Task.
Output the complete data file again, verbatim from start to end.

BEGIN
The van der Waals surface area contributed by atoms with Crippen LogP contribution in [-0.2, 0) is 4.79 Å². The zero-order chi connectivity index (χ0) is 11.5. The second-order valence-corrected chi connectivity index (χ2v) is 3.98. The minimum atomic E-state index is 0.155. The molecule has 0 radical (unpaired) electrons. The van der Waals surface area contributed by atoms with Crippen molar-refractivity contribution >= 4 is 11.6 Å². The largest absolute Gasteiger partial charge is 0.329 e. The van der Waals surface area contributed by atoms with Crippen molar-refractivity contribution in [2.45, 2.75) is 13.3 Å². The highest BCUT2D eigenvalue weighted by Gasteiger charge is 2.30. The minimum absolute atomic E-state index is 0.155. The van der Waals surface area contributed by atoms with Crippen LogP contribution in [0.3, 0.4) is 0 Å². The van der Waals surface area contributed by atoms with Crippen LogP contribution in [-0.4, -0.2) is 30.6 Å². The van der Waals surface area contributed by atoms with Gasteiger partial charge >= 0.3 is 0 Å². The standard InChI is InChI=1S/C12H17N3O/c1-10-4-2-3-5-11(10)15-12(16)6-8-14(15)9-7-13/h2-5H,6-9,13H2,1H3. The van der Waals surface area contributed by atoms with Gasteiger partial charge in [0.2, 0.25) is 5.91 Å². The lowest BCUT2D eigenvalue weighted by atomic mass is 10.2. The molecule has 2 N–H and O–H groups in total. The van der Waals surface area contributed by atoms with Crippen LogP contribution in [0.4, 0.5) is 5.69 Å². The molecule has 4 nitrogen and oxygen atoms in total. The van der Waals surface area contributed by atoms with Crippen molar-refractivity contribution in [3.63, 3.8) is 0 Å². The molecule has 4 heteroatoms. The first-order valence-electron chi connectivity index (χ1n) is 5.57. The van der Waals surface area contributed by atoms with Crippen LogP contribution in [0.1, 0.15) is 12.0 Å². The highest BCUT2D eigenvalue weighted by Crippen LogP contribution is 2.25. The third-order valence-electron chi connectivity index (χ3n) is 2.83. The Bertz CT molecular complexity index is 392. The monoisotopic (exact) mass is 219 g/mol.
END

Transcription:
The van der Waals surface area contributed by atoms with Crippen LogP contribution in [-0.2, 0) is 4.79 Å². The zero-order chi connectivity index (χ0) is 11.5. The second-order valence-corrected chi connectivity index (χ2v) is 3.98. The minimum atomic E-state index is 0.155. The molecule has 0 radical (unpaired) electrons. The van der Waals surface area contributed by atoms with Crippen molar-refractivity contribution >= 4 is 11.6 Å². The largest absolute Gasteiger partial charge is 0.329 e. The van der Waals surface area contributed by atoms with Crippen molar-refractivity contribution in [2.45, 2.75) is 13.3 Å². The highest BCUT2D eigenvalue weighted by Gasteiger charge is 2.30. The minimum absolute atomic E-state index is 0.155. The van der Waals surface area contributed by atoms with Crippen LogP contribution in [0.3, 0.4) is 0 Å². The van der Waals surface area contributed by atoms with Crippen LogP contribution in [-0.4, -0.2) is 30.6 Å². The van der Waals surface area contributed by atoms with Gasteiger partial charge >= 0.3 is 0 Å². The standard InChI is InChI=1S/C12H17N3O/c1-10-4-2-3-5-11(10)15-12(16)6-8-14(15)9-7-13/h2-5H,6-9,13H2,1H3. The van der Waals surface area contributed by atoms with Gasteiger partial charge in [0.2, 0.25) is 5.91 Å². The lowest BCUT2D eigenvalue weighted by atomic mass is 10.2. The molecule has 2 N–H and O–H groups in total. The van der Waals surface area contributed by atoms with Crippen LogP contribution in [0.4, 0.5) is 5.69 Å². The molecule has 4 nitrogen and oxygen atoms in total. The van der Waals surface area contributed by atoms with Crippen molar-refractivity contribution in [3.63, 3.8) is 0 Å². The molecule has 4 heteroatoms. The first-order valence-electron chi connectivity index (χ1n) is 5.57. The van der Waals surface area contributed by atoms with Crippen LogP contribution in [0.1, 0.15) is 12.0 Å². The highest BCUT2D eigenvalue weighted by Crippen LogP contribution is 2.25. The third-order valence-electron chi connectivity index (χ3n) is 2.83. The Bertz CT molecular complexity index is 392. The monoisotopic (exact) mass is 219 g/mol.